Not long after he did a ‘runner” at the beach. We were leaving the beach and had gone a long way, again about 300 yards / metres, when he suddenly reversed direction and took off back to where we had been camped on the sand. This time I didn’t reappear after his period of staring at the sand where we had been, for about 15 minutes.
He decided it was time to go. I can still see him there: retracing his steps, – lurching in the direction we had left; but then going back to the beach spot, looking puzzled and reversing, retracing his steps again. Heartbreaking. But I was determined to wait this time. It was only when he started moving about aimlessly, frantically and crying, and some adults had come to help, that I reappeared. This time he was pleased to see me. (I don’t know what the adults thought of me though..!)
Thereafter my boy was again most urgent and anxious to never lose sight of me or his mum, and this was my first revelation: he could put aside his “False Own World Sense of Protection” and if the incentive were strong enough, force himself out of his Own World, to look around and see where others were, for his protection. He could make the choice of being in his Own World, or not – he was not hard-wired to remain there, like it or not..!
In the above case it was negative motivation that had forced him into the Real World, but it showed it was possible for him to voluntarily make the transition. To “decide” *
* I have highlighted the word “Decide” because it is an intrinsic element in the D.O.O.R – Real World Training, to “Decide” to enter the Real World, and has its roots in observations like the ones described earlier and here.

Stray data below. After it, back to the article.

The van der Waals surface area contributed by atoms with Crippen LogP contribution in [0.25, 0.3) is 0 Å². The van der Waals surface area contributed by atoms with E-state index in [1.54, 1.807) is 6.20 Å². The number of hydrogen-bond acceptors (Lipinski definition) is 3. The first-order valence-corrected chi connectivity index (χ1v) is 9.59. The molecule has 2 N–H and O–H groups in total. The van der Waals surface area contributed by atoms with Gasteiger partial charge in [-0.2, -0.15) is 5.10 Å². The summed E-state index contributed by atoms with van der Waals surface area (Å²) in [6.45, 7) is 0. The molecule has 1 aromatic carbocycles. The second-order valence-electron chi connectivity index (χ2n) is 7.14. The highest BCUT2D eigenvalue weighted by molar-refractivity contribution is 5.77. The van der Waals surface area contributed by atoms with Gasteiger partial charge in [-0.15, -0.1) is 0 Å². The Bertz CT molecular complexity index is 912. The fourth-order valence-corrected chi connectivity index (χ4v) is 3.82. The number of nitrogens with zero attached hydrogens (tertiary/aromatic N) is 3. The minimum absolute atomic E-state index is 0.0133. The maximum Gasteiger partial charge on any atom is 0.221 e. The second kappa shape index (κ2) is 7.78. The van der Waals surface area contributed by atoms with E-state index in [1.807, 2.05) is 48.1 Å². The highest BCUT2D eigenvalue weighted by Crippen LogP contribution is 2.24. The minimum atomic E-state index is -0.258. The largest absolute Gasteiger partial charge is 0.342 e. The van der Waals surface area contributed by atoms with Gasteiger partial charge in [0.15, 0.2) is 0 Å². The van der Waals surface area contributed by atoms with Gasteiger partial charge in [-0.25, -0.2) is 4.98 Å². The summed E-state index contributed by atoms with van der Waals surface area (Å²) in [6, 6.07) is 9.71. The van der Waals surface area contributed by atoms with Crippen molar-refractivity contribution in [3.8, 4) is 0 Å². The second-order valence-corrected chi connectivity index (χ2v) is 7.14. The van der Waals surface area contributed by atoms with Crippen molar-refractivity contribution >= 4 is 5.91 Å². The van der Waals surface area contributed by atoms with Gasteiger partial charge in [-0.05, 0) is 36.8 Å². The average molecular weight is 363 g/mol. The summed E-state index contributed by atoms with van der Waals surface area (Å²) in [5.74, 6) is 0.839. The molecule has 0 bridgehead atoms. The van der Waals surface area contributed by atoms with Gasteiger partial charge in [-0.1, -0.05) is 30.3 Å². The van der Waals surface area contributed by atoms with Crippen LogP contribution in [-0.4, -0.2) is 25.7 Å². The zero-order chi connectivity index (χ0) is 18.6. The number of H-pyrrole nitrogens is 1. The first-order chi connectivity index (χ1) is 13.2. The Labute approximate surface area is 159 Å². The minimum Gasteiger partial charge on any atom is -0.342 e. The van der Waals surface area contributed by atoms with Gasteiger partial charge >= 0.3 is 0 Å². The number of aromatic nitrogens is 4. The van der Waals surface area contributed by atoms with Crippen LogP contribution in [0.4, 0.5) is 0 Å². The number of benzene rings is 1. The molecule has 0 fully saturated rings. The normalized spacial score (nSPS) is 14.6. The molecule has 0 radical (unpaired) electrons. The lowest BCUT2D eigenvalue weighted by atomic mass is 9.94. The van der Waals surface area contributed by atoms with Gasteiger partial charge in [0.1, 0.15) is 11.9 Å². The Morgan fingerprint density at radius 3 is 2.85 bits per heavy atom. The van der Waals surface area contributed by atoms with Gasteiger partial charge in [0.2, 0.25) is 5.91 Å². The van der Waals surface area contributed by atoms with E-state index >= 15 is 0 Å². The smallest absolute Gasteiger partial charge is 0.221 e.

More revelations were to come. Our boy at about 7 was invited to a schoolmate’s party (we were friendly with his mum) at an indoor sports centre. The game I recall vividly was the beanbag one. The party group formed up into two teams, each taking half of the court. The aim was to hit the other teams’ members with your beanbag, scoring a point for your side with each hit.
Naturally from the strategy point of view the aim was to stand far back enough from the court’s centre line where the two sides met so that you could usually dodge the opponents’ beanbags, but close enough to it to hit them with a long throw of your own beanbag.
Our boy stood right on the centre line, well ahead of all his other team members, and was of course the focus of the other teams’ attention. He was peppered unmercifully. He was furious that he was receiving all the fire, and couldn’t understand why. He would reach for a beanbag that had just hit him and by the time he had thrown it back had been hit by three or four other bags. There was no danger of damage other than shock, so I didn’t interfere.
Time came to break for the birthday food, laid out along the long trestle tables set up for that purpose. And so the 15 or so party members took their places. I was astounded: my son, MY SON, was looking, really looking at the others..!
You could see him assessing what they were doing, interacting by passing food along to those nearby as it came near him, even conversing a bit. He was clearly “there”, in mind as well as body, as un-autistic as the others.
What was going on? It seemed clear – the shock of all those beanbags hitting him had jolted him right out of his Own World. His sense of serious danger was still resonating in him so strongly so as to outweigh the more pleasurable security of his Own World. Building on the previous revelation, the incident showed me that real interaction with others was also possible, given strong enough motivation.
Of course reinstituting such extreme provocation would not be a desirable way to repeat his interaction, it would drive him mad if it became a regular thing, but lesser forms of motivation, hopefully, would achieve the same end…